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Speleology in Kazakhstan

Shakalov on 11 Jul, 2012
Hello everyone!   I pleased to invite you to the official site of Central Asian Karstic-Speleological commission ("Kaspeko")   There, we regularly publish reports about our expeditions, articles and reports on speleotopics, lecture course for instructors, photos etc. ...

New publications on hypogene speleogenesis

Klimchouk on 26 Mar, 2012
Dear Colleagues, This is to draw your attention to several recent publications added to KarstBase, relevant to hypogenic karst/speleogenesis: Corrosion of limestone tablets in sulfidic ground-water: measurements and speleogenetic implications Galdenzi,

The deepest terrestrial animal

Klimchouk on 23 Feb, 2012
A recent publication of Spanish researchers describes the biology of Krubera Cave, including the deepest terrestrial animal ever found: Jordana, Rafael; Baquero, Enrique; Reboleira, Sofía and Sendra, Alberto. ...

Caves - landscapes without light

akop on 05 Feb, 2012
Exhibition dedicated to caves is taking place in the Vienna Natural History Museum   The exhibition at the Natural History Museum presents the surprising variety of caves and cave formations such as stalactites and various crystals. ...

Did you know?

That storage coefficient is 1. the volume of water an aquifer releases from or takes into storage per unit surface area of the aquifer per unit change in head [22]. in a confined aquifer, the water is derived from storage with decline in head resulting from an expansion of the water and compression of the aquifer. similarly, water added to storage with a rise in head is accommodated partly by compression of the water and partly by expansion of the aquifer. in an unconfined aquifer, the amount of water so released or accepted is generally negligible compared to the amount involved in gravity drainage or filling of pores, hence, in an unconfined aquifer, the storage coefficient is virtually equal to the specific yield. 2. the volume of water an aquifer releases from or takes into storage per unit surface area of the aquifer per unit change in head (virtually equal to the specific yield in an unconfined aquifer.) 3. the volume of water a confined hydrogeologic unit releases from or takes into storage per unit subsurface area of the hydrogeologic unit per unit change in head.?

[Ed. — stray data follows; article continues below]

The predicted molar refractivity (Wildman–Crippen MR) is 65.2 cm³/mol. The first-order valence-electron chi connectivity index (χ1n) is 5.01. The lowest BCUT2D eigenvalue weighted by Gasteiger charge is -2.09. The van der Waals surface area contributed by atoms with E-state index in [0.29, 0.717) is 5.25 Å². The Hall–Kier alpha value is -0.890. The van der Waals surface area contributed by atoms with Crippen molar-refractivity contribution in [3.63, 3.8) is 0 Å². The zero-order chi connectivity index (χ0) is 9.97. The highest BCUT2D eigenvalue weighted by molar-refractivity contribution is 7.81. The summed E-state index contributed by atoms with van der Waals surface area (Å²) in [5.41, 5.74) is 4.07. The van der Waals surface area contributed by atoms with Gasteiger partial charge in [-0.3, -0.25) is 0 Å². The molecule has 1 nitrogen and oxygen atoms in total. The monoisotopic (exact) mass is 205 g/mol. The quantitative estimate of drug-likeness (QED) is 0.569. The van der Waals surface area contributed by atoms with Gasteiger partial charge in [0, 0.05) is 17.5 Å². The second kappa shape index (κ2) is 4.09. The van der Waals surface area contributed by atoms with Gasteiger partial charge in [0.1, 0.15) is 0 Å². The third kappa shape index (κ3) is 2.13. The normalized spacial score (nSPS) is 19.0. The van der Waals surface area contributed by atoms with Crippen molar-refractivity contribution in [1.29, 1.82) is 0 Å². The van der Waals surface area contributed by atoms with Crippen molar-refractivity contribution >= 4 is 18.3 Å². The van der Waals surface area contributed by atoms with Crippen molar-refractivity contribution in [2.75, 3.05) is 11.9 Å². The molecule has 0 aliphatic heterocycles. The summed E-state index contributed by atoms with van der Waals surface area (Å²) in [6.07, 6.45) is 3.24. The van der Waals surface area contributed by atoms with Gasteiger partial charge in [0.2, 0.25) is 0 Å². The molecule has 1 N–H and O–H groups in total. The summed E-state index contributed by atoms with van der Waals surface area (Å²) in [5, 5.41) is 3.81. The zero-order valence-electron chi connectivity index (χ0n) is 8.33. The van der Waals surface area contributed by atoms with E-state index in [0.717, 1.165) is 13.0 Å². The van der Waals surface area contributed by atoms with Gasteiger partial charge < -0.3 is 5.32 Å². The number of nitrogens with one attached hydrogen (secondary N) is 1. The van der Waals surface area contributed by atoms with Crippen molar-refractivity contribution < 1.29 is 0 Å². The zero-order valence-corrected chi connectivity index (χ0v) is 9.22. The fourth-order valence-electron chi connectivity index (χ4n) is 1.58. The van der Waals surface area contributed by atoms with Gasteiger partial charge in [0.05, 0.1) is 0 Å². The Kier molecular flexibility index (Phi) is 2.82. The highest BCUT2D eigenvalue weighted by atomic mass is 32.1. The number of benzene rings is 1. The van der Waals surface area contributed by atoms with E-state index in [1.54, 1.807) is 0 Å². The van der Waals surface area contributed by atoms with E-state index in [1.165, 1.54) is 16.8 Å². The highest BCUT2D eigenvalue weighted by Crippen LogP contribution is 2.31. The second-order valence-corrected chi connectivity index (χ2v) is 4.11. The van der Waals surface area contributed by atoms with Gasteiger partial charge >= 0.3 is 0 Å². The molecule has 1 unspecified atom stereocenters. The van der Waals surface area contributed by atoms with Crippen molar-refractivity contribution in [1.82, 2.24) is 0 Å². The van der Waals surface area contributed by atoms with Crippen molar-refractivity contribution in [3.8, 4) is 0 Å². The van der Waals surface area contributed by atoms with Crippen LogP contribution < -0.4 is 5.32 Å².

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PhD Derek Ford (Canada)

Contact by email Contact by email
Address: 187 Cedar Island Road Orillia, ON L3V 1T2, Canada
Affiliation: School of Geography and Earth Sciences,
McMaster University,
Hamilton, ON L8S 4K1,
Specialization: Geomorphology
Instrumentation: My colleague, Henry Schwarcz,ourgraduatestudentsandI were the effective pioneers of U series dating of speleothems, their paleomagnetism, and did most of the early stable isotope analysis. Henry still operates two mass specs for D/H, 16O:18O and trace elemental analysis but I have ceased seeking funding for such work ( having had my fair share and perhaps more than that).
Geoactivity: In the past, in every continent except Africa.
These days chiefly in the Canadian Rockies and the Northwest Territories, in China, and anywhere else that can offer interesting problems and help pay/contribute to my expenses. I still thoroughly enjoy travel, meeting old friends in karst and making new ones.
Interests: I am interested in and experienced in most standard areas of karst and cave research, including speleogenesis, karst morphogenesis, hydrogeology, geochemistry,speleothempaleoenvironmental analysis, paleokarst phenomena, conservation, technical applied studies such as collapse hazard or leaking dams, park and show cave development, etc.
During my fulltime career at McMaster University I conducted or directed karst and cave research in more than thirty nations, supervised or co-supervised more than 60 PhD and MSc students to completion and hosted ~30 post-doctoral students and visiting scientists. I also did a lot of consulting for the national parks and other government organisations in Canada, the USA and other nations. My publication list has >250 entries.
I am now retired and have just finished supervising my final PhD and Post-doc students. Paul Williams and I produced the second edition of our karst textbook, entitled Karst Hydrogeology and Geomorphology, in April 2007. It is published by John Wiley, Chichester, UK. My interests now are primarily in consulting, conservation and park or other preserve creation. I still enjoy caving but am slow in crawls and no good now on big drops or free diving of siphons.
Member of Speleogenesis.info since 2007-12-18